It happened at that time that Amrafel, king of Senaar; Arioch, king of Ellasar; Codorlahomor, king of Elam and Tadal, king of Nations, made war against Bara, king of Sodom, and against Bersa, king of Gomorrah, and against Senaab, king of Adama, and against the king of Bala, the same that was later called Segor. All these came together in the Valley of the Jungles, which is now the salty sea. And the reason was that, having been subject to Codorlahomor for twelve years, on the thirteenth they shook off the yoke. (Gen. XIV, 1-4)

Sennaar is the Bible's name for Mesopotamia, while Elasar must be Larsa, and obviously the salty sea is the Dead Sea. The cities of Sodom, Gomorrah, etc. they were canaanites. They must have been near the Dead Sea, as the Bible continues to explain that the confrontation took place there as a result of which they were defeated and looted. In the text there is an apparent contradiction, since it seems that Elam is the most powerful power (it was the one that had the Canaanite cities subjected), while Amrafel is presented as king of Mesopotamia. Probably Amrafel was king of Babel, and the government of all Mesopotamia is anachronistically attributed to him, since shortly after the city would really dominate the entire region.

Another indication of the historical value of the last part of Genesis is that Abram's story seems to have been modified several times, particularly to fit it with the next book of the Bible, Exodus. Thus, the protagonists change names suddenly and sometimes very forced. Abram himself (great father) is renamed Abraham (father of a great multitude), his wife Sarai (my mistress) is renamed Sarah (lady) and his grandsons Esau (hairy) and Jacob (who trips) become called Edom and Israel. These modifications suggest that there was a first version that had to be reconciled with the one that best suited the Jews.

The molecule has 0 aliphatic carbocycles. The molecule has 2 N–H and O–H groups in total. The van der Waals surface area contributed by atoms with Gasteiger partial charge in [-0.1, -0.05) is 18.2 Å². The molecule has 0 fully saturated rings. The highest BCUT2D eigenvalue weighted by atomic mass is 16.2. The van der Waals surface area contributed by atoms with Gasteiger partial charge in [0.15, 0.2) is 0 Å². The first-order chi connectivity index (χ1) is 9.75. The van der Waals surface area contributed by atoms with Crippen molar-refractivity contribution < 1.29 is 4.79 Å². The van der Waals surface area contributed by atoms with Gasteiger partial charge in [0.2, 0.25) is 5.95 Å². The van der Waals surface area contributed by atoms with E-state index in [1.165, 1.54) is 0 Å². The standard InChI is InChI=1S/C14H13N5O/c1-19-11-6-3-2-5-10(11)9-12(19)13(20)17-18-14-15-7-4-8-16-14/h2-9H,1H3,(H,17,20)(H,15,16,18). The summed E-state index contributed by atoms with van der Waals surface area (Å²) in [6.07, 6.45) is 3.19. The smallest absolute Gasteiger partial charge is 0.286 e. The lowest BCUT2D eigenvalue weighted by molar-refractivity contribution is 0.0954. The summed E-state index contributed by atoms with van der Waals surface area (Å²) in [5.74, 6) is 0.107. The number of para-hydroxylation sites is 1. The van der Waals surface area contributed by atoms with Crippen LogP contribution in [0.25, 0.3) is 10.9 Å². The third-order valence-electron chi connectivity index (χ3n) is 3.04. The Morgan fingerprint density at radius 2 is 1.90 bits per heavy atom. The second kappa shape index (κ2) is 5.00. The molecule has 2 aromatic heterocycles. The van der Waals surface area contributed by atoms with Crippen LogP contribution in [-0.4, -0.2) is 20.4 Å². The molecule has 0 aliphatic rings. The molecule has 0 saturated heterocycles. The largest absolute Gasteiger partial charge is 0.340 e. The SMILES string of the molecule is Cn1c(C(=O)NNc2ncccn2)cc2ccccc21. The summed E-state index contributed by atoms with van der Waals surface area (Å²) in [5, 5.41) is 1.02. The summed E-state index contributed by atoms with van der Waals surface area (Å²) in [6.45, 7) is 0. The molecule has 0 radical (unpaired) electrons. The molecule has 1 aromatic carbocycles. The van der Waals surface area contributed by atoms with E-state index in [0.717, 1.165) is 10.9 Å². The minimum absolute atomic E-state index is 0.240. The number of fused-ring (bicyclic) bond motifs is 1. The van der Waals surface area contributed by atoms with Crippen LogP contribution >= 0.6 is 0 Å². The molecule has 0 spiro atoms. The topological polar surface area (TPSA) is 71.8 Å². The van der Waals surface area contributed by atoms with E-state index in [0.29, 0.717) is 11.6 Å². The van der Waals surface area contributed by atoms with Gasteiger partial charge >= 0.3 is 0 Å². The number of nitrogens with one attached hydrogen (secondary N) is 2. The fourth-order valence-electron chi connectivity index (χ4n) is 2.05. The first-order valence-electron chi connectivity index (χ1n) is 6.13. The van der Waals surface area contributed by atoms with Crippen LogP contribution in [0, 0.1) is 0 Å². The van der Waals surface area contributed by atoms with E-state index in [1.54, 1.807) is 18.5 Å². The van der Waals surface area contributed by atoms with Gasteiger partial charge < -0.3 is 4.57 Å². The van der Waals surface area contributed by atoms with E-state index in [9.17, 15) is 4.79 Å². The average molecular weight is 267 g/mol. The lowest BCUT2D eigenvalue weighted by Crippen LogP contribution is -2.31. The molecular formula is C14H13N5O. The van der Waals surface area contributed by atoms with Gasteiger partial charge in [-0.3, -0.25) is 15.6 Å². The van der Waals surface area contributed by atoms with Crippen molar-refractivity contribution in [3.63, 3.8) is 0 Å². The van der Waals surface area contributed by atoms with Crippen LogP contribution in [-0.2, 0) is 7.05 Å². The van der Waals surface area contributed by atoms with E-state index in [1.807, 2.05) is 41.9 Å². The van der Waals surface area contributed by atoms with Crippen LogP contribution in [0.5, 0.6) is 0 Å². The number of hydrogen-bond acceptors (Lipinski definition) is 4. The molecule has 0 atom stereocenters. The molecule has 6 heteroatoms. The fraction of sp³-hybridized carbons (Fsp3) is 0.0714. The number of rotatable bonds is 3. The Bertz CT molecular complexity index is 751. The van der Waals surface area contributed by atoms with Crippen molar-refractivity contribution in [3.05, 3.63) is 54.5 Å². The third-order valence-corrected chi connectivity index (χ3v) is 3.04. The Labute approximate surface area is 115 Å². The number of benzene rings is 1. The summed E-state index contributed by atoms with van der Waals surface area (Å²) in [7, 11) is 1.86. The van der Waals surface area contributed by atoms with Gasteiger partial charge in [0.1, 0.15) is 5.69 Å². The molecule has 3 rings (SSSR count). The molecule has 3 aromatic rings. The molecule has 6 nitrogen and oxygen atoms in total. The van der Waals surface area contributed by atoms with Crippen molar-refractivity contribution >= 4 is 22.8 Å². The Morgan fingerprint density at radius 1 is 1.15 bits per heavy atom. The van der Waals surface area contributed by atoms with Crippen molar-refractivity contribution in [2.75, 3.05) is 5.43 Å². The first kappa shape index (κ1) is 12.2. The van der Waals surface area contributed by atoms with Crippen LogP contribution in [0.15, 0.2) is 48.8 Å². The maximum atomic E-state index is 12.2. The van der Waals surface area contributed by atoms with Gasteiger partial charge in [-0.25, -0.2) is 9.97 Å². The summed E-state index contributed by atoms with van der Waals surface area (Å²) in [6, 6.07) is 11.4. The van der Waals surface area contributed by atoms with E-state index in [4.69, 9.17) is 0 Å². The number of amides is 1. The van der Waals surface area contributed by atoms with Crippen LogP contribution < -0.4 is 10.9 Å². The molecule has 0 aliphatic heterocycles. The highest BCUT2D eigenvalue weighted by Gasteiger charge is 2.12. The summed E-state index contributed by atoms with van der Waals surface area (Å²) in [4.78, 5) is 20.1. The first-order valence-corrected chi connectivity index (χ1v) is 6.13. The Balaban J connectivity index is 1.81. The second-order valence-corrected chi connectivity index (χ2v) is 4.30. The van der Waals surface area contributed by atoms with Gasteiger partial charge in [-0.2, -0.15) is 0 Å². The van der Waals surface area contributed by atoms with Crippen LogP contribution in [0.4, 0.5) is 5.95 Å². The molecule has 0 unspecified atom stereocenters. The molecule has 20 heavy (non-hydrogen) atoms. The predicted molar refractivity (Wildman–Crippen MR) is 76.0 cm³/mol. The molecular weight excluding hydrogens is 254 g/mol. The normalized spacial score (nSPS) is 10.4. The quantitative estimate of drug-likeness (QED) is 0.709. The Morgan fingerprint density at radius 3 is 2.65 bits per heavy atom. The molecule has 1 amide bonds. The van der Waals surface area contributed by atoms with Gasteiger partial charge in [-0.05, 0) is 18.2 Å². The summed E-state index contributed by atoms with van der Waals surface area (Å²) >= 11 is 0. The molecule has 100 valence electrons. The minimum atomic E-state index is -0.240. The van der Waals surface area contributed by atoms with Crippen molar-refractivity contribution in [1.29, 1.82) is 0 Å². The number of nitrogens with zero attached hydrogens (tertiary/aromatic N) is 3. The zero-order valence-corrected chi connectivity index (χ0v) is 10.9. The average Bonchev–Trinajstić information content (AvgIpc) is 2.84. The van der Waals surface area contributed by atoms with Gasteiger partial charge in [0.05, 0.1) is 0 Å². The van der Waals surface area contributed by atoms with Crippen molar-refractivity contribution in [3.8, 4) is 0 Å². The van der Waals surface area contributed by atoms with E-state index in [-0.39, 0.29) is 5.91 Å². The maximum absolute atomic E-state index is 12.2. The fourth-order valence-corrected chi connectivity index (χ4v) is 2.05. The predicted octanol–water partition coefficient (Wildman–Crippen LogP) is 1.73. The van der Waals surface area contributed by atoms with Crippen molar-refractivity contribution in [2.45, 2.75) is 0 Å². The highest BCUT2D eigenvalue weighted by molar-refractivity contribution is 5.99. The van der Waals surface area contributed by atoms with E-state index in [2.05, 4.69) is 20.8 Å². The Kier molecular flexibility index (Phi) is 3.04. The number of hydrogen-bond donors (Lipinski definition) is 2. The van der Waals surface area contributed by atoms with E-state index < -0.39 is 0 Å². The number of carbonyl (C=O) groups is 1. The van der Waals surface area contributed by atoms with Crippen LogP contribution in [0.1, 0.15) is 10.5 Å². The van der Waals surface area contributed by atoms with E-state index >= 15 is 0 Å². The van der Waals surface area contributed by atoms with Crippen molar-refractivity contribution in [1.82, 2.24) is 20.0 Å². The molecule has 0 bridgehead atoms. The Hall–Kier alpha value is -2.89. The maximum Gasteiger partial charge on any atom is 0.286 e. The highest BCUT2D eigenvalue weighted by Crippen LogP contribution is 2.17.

The core of Abram's story is as follows: Abram leaves Ur with his father, his wife, and his nephew and settles in Canaan (where his father dies). During a period of famine they travel to Egypt, where they are well received by the king, but Abram makes him believe that Sarai is her sister, the king takes her as his wife and God punishes Egypt with terrible plagues. When the king learns that Sarai is Abram's wife, he invites her to leave her land with her and all of her family. They return to Canaan. Abram is based in the city of Hebron, halfway between the coast and the Dead Sea, while his nephew Lot is based in Sodom, which must have been next to the Jordan, north of the Dead Sea. Then the confrontation described above took place, in which Lot was taken prisoner by Codorlahomor. Abram finds out, raises an army, pursues and defeats Chodorlahomor, thus freeing Lot and restoring to Sodom the prisoners and wealth seized from him. Then Abram goes to the city of Gerara, where again he makes his king believe that Sarai is his sister and the same incident as in Egypt is repeated, but this time things are cleared up and the king of Gerara allows Abram to occupy the part of his territory that he pleases. But the most important part of the legend is that, at various times, God promises Abram that he will give his descendants all the land of Canaan. From now on,